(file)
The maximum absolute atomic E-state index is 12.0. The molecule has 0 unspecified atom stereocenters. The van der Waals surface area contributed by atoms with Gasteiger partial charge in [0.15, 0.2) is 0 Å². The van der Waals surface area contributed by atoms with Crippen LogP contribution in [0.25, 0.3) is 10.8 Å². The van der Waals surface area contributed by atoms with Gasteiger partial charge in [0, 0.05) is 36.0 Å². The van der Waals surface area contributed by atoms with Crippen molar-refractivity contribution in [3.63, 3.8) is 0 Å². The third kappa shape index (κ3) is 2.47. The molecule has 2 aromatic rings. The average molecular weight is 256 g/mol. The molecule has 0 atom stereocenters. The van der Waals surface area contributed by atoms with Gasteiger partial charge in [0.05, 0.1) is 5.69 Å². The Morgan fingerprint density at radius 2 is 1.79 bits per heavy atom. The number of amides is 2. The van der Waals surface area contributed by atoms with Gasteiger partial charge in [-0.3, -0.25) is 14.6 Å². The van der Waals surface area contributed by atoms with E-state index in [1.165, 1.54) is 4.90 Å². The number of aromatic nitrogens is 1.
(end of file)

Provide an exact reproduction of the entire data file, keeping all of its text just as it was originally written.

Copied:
The maximum absolute atomic E-state index is 12.0. The molecule has 0 unspecified atom stereocenters. The van der Waals surface area contributed by atoms with Gasteiger partial charge in [0.15, 0.2) is 0 Å². The van der Waals surface area contributed by atoms with Crippen LogP contribution in [0.25, 0.3) is 10.8 Å². The van der Waals surface area contributed by atoms with Gasteiger partial charge in [0, 0.05) is 36.0 Å². The van der Waals surface area contributed by atoms with Crippen molar-refractivity contribution in [3.63, 3.8) is 0 Å². The third kappa shape index (κ3) is 2.47. The molecule has 2 aromatic rings. The average molecular weight is 256 g/mol. The molecule has 0 atom stereocenters. The van der Waals surface area contributed by atoms with Gasteiger partial charge in [0.05, 0.1) is 5.69 Å². The Morgan fingerprint density at radius 2 is 1.79 bits per heavy atom. The number of amides is 2. The van der Waals surface area contributed by atoms with Gasteiger partial charge in [-0.3, -0.25) is 14.6 Å². The van der Waals surface area contributed by atoms with E-state index in [1.165, 1.54) is 4.90 Å². The number of aromatic nitrogens is 1.